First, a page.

Some time in 1997 the former partners of accountancy firm Binder Ham- lyn will discover whether they have to pay a £105 million professional negligence claim.

Law firms are following the case closely as it makes its way from the High Court to the Court of Appeal – bad news for Binder Hamlyn is bad news for the other professions.

Accountants argue that the current situation regarding professional indemnity is untenable. The Institute of Chartered Accountants in England and Wales (ICAEW) and 14 other professional bodies recently wrote to Ian Lang, President of the Board of Trade, urging him to qualify the concept of joint and several liability by introducing 'proportionality'.

Under this proposal, professionals would not have to foot the entire bill for a company collapse for which they were only partly responsible. Instead, they would have to pay a certain percentage of the total damages.

Price Waterhouse partner Graham Ward, chair of the ICAEW's professional liability steering group, believes that a continuation of the status quo will be deeply damaging to professionals, not least lawyers.

“Two things will happen,” he says. “It will become relatively unattractive for companies to receive professional opinions in the UK, compared to those countries where proportional liability is allowed. This is because people in the UK will be much more cautious in what they would opine on.

“There is also the possibility that good people may well decide that they don't want to become partners anymore, or that they want to be partners in territories where the arrangements are different. You could see a professional brain drain.”

One body which chose not to sign the letter to Lang was the Law Society. It does not believe it is in the public interest to water down the concept of joint and several liability.

Although law firm partners give the impression that they are deeply concerned about professional indemnity, they are not panicking.

Lovell White Durrant's head of litigation John Trotter is also chair of the International Bar Association's professional indemnity insurance sub-committee. He says: “Insurance cover for lawyers is more accessible than insurance cover for accountants. The nature of auditing work lays them more open to claims.”

Auditors, unlike solicitors, are vulnerable to a broad range of claims from people who are not their clients. For example, accountancy firms have performed audits of companies which subsequently change hands and then collapse, and the new owners have sued the accountants, claiming they relied on the audited accounts.

Non-clients occasionally sue solicitors but the opportunities to do so are rarer. The common source of this kind of case is the 'disappointed beneficiary' – the person who says their inheritance would have been bigger if the probate solicitors had done their job properly.

Professional indemnity insurance********************************************************************************************************************************************************************************************************************************************************************************************************************************************************************************************************************************************************************************************************************************lth of big corporations.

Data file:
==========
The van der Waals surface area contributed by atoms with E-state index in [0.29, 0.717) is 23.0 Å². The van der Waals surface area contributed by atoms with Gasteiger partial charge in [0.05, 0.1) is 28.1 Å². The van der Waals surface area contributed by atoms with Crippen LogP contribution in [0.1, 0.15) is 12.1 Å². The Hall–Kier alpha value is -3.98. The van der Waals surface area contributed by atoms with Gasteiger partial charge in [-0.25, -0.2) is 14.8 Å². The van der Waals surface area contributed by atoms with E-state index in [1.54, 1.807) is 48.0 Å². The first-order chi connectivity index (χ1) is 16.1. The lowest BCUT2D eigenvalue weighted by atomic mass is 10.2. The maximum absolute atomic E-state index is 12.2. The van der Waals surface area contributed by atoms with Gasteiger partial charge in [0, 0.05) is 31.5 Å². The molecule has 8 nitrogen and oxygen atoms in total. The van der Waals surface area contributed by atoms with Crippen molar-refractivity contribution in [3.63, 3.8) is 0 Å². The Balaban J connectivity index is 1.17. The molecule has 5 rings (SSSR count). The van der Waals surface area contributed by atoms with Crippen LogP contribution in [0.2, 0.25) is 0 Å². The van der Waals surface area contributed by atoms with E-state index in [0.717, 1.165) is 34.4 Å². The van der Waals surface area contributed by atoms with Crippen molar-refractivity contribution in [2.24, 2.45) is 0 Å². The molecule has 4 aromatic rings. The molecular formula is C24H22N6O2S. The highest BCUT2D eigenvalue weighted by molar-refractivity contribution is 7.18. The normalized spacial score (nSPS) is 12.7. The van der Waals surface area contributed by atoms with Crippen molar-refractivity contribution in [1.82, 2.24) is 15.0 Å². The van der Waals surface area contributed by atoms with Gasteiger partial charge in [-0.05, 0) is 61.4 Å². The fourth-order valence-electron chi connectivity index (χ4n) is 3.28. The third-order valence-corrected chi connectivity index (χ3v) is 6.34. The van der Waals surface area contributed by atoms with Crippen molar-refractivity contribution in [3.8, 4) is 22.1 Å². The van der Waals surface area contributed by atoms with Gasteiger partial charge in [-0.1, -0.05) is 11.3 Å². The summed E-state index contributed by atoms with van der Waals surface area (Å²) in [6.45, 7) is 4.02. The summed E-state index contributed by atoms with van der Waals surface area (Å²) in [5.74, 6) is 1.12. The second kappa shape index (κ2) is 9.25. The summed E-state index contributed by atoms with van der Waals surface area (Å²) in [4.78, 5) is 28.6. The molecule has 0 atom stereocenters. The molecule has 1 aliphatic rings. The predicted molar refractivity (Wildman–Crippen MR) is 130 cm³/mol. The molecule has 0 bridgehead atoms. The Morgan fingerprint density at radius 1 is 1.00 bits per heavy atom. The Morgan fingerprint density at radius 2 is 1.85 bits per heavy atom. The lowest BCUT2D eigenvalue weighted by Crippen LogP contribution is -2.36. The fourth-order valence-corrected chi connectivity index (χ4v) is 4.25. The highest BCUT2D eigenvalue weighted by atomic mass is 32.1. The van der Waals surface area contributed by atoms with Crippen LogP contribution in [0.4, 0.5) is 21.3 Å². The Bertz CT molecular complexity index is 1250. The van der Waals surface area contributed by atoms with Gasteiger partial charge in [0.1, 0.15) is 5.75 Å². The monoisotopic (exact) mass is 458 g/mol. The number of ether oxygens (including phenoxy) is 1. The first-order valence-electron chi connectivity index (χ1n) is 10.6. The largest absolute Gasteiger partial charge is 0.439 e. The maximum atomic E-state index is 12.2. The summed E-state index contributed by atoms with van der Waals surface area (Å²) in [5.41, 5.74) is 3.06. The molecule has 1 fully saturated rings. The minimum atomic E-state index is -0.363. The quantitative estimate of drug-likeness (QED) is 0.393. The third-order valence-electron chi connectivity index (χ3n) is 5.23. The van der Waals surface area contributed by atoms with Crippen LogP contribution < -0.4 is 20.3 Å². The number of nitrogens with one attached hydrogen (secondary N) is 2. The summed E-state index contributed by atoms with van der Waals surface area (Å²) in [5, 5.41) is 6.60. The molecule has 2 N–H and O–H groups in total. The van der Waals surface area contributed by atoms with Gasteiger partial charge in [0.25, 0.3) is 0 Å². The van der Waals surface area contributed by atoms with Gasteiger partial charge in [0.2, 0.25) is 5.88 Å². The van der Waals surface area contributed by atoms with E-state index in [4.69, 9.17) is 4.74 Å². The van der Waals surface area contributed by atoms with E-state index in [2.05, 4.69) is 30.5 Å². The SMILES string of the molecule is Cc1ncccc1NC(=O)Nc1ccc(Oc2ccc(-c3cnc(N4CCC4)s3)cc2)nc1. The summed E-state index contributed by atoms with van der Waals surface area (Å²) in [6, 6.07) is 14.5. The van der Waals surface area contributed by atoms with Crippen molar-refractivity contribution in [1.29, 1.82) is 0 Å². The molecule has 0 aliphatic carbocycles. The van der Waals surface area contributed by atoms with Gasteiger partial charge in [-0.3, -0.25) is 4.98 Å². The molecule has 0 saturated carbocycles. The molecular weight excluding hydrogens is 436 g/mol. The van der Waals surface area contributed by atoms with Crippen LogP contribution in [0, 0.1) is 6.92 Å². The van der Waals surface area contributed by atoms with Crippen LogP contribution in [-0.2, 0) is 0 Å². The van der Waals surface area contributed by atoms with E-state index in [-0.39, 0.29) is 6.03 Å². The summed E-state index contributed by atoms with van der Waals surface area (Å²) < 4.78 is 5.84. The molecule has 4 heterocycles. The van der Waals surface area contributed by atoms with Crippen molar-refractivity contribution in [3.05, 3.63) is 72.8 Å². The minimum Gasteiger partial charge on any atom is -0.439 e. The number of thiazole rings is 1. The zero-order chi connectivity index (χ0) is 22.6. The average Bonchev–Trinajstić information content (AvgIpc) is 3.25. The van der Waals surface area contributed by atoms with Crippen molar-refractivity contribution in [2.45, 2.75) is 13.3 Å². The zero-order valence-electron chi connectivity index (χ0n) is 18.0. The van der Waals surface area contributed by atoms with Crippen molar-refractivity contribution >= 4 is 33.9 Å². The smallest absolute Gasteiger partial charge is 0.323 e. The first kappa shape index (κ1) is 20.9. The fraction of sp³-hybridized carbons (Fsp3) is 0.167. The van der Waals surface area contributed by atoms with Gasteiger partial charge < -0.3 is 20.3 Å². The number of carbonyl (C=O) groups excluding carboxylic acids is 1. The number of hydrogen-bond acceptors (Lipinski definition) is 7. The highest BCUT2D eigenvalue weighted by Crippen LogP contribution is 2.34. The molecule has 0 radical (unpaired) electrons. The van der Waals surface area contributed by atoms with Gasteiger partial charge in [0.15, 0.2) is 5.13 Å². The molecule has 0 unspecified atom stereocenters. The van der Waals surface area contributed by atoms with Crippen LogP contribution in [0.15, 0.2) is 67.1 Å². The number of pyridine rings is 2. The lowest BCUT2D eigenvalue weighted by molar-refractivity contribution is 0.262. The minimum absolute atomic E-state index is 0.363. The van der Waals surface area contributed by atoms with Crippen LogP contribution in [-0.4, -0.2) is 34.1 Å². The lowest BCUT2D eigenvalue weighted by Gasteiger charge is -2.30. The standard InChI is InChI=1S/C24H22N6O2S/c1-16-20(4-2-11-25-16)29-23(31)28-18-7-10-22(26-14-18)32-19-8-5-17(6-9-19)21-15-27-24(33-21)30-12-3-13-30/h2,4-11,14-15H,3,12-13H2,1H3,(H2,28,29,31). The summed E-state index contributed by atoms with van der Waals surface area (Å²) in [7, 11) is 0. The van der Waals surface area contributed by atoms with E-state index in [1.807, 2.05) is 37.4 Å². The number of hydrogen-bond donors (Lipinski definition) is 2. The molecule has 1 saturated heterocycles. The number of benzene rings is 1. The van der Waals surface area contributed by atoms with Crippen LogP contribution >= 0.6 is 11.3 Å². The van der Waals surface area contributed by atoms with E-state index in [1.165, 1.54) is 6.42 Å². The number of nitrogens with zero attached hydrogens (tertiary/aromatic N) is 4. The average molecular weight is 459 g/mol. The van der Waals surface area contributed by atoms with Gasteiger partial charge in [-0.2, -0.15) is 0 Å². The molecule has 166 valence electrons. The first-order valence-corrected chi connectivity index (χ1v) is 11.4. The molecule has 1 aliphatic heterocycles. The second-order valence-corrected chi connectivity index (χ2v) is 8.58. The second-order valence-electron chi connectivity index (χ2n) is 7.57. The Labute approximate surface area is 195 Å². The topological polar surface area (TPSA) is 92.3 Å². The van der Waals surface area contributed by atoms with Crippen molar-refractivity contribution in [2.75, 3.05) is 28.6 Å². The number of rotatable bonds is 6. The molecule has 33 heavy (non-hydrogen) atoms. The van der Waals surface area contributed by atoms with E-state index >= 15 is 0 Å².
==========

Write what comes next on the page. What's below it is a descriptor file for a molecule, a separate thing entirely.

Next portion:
Claims against UK accountancy firms are usually made in ignorance of their professional indemnity cover. But solicitors who sue each other know exactly the terms of the Solicitors Indemnity Fund (SIF) scheme which provides £1 million of cover for each and every claim made on a firm.

The SIF has seen the number of claims creep up every year. During 1994-95 there were 2.2 per cent more claims reported than the previous year, a vast improvement on 1991-2 when claims rose 33 per cent. Just over 16,300 new files were opened by the SIF in 1994-5.

To ensure law firms are taking all the steps they should to keep claims down, the SIF is introducing a new system of no-claims bonuses and other incentives from 1 September.

A SIF spokesman is philosophical about the ever-upward trend for claims: “It's the usual scenario. In times of economic recession, people look round to recover their money from various sources. And they often go for those they think have deep pockets.”

Lawyers, accountants and other professionals are all considering a range of imaginative ways of keeping the lid on the number of insurance claims.

In the UK, KPMG and some of the other leading accountancy firms are planning to limit their liability by incorporating their audit practices in Jersey, something which will be possible when the Jersey authorities pass new laws in the next few months.

Arthur Andersen is one of the firms not taking this route. It thinks firms should not have to go as far as Jersey to take advantage of user-friendly corporation rules. But it believes this kind of limited liability is not very useful in itself.

A spokesman for the firm explains: “It only protects the personal assets of partners but it doesn't protect the business which could be wiped out in a single claim.”

In the US, professional indemnity is discussed directly between professionals and their clients. Lovells' Trotter says: “One of the first questions asked on a transaction is what your insurance cover is.”

Many contracts for professional advice include a clause restricting negligence claims to a set amount. Trotter believes some UK law firms are considering the possibility of incorporation as a more dramatic way of capping liability.

The leading law firms in the UK top up the insurance cover they get from the SIF by buying more in the commercial market. At a time when the future looks difficult, they may be reassured by the fact that insurance premiums are quite competitive this year.